INDIANOLA, Iowa—Rick Perry had started the week as the longest-serving governor of Texas, signing a Bible for his successor, leaving the nation’s reddest state redder than when he found it. He ended the week, naturally, in the smallest dining room of the Indianola Pizza Ranch.
The Old West-themed Iowa chain, proudly Christian, is a magnet for Republican candidates—homey, uncontroversial, and cheap. All it took was five pizzas and a likely presidential candidate to pack a small room with 50 voters, who talked excitedly about giving Perry a second chance at the presidency. Some of them had seen him since 2012, at the rallies Perry held for the Iowa GOP’s resurgent midterm ticket. Some of them had watched Perry at the Iowa Freedom Summit, where he roamed the stage and deftly riffed off an uprising of immigration reform protesters.
“This is why we live in America today,” he’d said, pumping his fist, “to be able to stand up and tell our government to do what we want to do!” Even the people who’d missed the summit had heard good things about the speech.
“I liked him in 2012,” said Darrell Rogers, a 73-year-old lighting specialist from Oskaloosa, who hitched up his jeans with a Gadsden flag belt buckle. “I liked his honesty, his Christian attitude, and his success in Texas. And, you know the deal where he forgot which agency he wanted to boot out? I thought, well, I do that kind of stuff all the time. It was kind of like a feeding frenzy. The guy makes a mistake—so what?”
Oh, yes—the mistake. On Nov. 9, 2011, Perry tried and failed to remember the three government agencies he’d been pledging to eliminate. He happened to do this live, agonizingly, during a televised debate. He ended his fumbling with a shrug and an “oops,” which somehow made it all worse. It turned the governor of Texas into a pitiable figure. “I want to win,” said the Saturday Night Live actor playing Mitt Romney on that weekend’s episode. “But not like this.”
Perry has spent more time atoning for that mistake than he spent running for president. He’d told National Journal that he spent “20 months” boning up on “all the big issues that face the commander-in-chief.” He told the magazine this five months ago. In 2011, his back surgery and the resultant medication he took were closely held secrets, admitted only when nosy reporters had confirmed them. Since then he’s openly talked about the surgery, the medication that scrambled his synapses, and the glasses he now wears at every public appearance.
“He’s campaigned with me numerous times,” said Iowa Representative Rod Blum, who narrowly won the state’s most Democratic House seat in 2014. “He’s got a great story to tell. But the ‘oops’ moment was mentioned to me, numerous times. There are people who can’t get past it.”
There are plenty of other people who can. Perry arrived at the Pizza Ranch around 5:30, making his way through the dining room, posing for a selfie with a young, engaged couple. “Don’t blow it!” advised the former governor of Texas. The 50 guests had slapped on name tags, which Perry used to greet them all personally, alternating between handshake, back slap, and fist bump.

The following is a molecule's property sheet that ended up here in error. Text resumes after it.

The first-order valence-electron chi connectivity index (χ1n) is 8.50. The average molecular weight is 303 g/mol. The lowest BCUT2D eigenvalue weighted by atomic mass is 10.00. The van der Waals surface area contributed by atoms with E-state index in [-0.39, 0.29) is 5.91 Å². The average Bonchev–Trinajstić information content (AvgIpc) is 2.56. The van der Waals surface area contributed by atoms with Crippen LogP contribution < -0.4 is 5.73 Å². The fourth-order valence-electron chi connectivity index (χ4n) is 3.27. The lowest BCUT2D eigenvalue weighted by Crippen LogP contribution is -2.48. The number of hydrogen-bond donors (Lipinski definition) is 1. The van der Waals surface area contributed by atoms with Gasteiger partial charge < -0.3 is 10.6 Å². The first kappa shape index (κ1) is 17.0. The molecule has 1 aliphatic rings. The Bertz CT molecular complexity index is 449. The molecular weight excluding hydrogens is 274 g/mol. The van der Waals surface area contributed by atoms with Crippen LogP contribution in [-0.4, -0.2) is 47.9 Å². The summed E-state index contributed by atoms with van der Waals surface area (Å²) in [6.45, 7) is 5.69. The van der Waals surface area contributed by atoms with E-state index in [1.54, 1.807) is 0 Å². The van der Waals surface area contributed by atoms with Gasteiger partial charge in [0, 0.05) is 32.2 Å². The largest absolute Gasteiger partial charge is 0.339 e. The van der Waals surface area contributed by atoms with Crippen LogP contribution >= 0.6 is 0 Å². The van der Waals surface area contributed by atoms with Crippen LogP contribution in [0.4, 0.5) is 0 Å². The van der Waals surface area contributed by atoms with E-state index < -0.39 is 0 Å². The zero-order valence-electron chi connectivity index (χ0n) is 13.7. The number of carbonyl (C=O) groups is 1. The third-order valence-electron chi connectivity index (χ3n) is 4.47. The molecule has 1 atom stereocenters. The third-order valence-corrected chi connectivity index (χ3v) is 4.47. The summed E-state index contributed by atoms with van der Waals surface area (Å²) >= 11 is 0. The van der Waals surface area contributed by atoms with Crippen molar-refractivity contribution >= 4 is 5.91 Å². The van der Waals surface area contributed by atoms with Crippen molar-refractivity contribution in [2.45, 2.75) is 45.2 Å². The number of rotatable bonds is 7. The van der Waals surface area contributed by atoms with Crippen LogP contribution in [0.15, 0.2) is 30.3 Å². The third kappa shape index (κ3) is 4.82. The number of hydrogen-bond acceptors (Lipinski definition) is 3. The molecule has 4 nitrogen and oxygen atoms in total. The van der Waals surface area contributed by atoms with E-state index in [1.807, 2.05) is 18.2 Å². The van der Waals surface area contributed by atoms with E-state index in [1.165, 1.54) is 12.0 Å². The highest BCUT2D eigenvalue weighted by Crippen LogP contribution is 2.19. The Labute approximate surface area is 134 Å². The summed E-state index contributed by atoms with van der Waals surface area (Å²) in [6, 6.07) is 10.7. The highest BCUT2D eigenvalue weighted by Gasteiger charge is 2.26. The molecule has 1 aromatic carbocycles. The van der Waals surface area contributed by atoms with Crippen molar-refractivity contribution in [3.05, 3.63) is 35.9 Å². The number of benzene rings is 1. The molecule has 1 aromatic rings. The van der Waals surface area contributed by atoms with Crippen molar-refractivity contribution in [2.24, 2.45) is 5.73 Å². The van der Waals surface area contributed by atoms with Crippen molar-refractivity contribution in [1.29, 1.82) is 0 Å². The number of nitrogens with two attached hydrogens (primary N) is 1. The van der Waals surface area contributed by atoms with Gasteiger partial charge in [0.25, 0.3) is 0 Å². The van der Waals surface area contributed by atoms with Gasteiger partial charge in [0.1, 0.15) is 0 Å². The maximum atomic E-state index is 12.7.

“How’s your back?” asked Patti Hughes, a 68-year-old retiree.
“It’s really healed up, thanks for asking,” said Perry. “I do a lot of pull-ups, a lot of crunches, all that stuff.”
“Stay strong,” said Hughes.
“Yes, ma’am!” said Perry. He found his place, surrounded by chairs; to his right, a painting of the hand of God touching a man in a hot air balloon. He roamed the tiny space between voters, talking with his hands. “Bringing together” meant slamming his two fists together. Describing two far-apart things meant holding his arms up at 180 degrees; he did this when describing the houses of worship in his Texas hometown. “We had a Methodist church on one end and a Baptist church on one end,” he said. “Your choice.” Talking about how his father flew missions over “Nazi hell Germany” meant an arm shooting out and snapping back.
“It dawned on me, Janis, what an extraordinary place America is,” said Perry, locking eyes with a voter and her name tag. “I’m just a small-town country boy who’s been incredibly blessed in his life. I know there are some of my teachers scratching their heads”—he scratched his head “and thinking, 'And he was governor for 14 years?'”
Perry’s stump speech, in its early and post-gubernatorial form, is all economics with a little zest of Obama-bashing. In 2011, Perry had closed out his Iowa campaign with a straight-to-camera ad bemoaning how “gays can serve openly in the military but our kids can’t openly celebrate Christmas or pray in school.” In the Pizza Ranch, four years later, he answered a gay marriage question by saying Texas had defined marriage in its constitution—big applause line—then jerking the conversation over to the rights of states.
“I think those are issues that do need to be decided by the states,” said Perry. “That gets back to this whole concept of that Tenth Amendment. I don’t think Washington, D.C., ought to have legislation that pushes all us square pegs into round holes or square pegs into”—he searched for the word—“triangular holes.”
No, the new Rick Perry was all about the economy—the economy, and gesticulation. He brought question after question back to the topics of tort reform, fracking, regulation, and taxes. Fix the tax system and “we will see an explosion, a renaissance of manufacturing in this country,” said Perry, flinging out his arms as if he was about to launch into jumping jacks. Instead of forgetting the EPA’s name, he praised everything Texas businesses could do to reduce emissions without “burdensome regulations”—a concept he acted out by hunching his shoulders and walking like Gollum from The Lord of the Rings.